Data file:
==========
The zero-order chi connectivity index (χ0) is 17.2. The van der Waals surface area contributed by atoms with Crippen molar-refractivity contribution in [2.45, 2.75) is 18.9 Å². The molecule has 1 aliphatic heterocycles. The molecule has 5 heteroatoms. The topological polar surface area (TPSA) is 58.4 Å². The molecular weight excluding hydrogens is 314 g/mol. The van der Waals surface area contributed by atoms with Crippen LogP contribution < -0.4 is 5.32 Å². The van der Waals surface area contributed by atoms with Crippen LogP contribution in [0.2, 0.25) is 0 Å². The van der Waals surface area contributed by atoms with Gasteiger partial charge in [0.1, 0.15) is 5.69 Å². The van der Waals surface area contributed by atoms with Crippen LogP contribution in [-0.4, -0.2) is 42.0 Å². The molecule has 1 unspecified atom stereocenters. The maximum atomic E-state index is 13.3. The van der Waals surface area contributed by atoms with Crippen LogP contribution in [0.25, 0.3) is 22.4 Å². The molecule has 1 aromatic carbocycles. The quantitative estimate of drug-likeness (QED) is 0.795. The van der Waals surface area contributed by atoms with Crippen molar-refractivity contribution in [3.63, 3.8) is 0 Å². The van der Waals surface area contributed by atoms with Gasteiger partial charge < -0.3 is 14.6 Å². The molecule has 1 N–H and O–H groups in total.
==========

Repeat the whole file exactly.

The zero-order chi connectivity index (χ0) is 17.2. The van der Waals surface area contributed by atoms with Crippen molar-refractivity contribution in [2.45, 2.75) is 18.9 Å². The molecule has 1 aliphatic heterocycles. The molecule has 5 heteroatoms. The topological polar surface area (TPSA) is 58.4 Å². The molecular weight excluding hydrogens is 314 g/mol. The van der Waals surface area contributed by atoms with Crippen LogP contribution < -0.4 is 5.32 Å². The van der Waals surface area contributed by atoms with Crippen LogP contribution in [0.2, 0.25) is 0 Å². The van der Waals surface area contributed by atoms with Gasteiger partial charge in [0.1, 0.15) is 5.69 Å². The van der Waals surface area contributed by atoms with Crippen LogP contribution in [-0.4, -0.2) is 42.0 Å². The molecule has 1 unspecified atom stereocenters. The maximum atomic E-state index is 13.3. The van der Waals surface area contributed by atoms with Crippen LogP contribution in [0.25, 0.3) is 22.4 Å². The molecule has 1 aromatic carbocycles. The quantitative estimate of drug-likeness (QED) is 0.795. The van der Waals surface area contributed by atoms with Crippen molar-refractivity contribution in [3.63, 3.8) is 0 Å². The van der Waals surface area contributed by atoms with Gasteiger partial charge < -0.3 is 14.6 Å². The molecule has 1 N–H and O–H groups in total.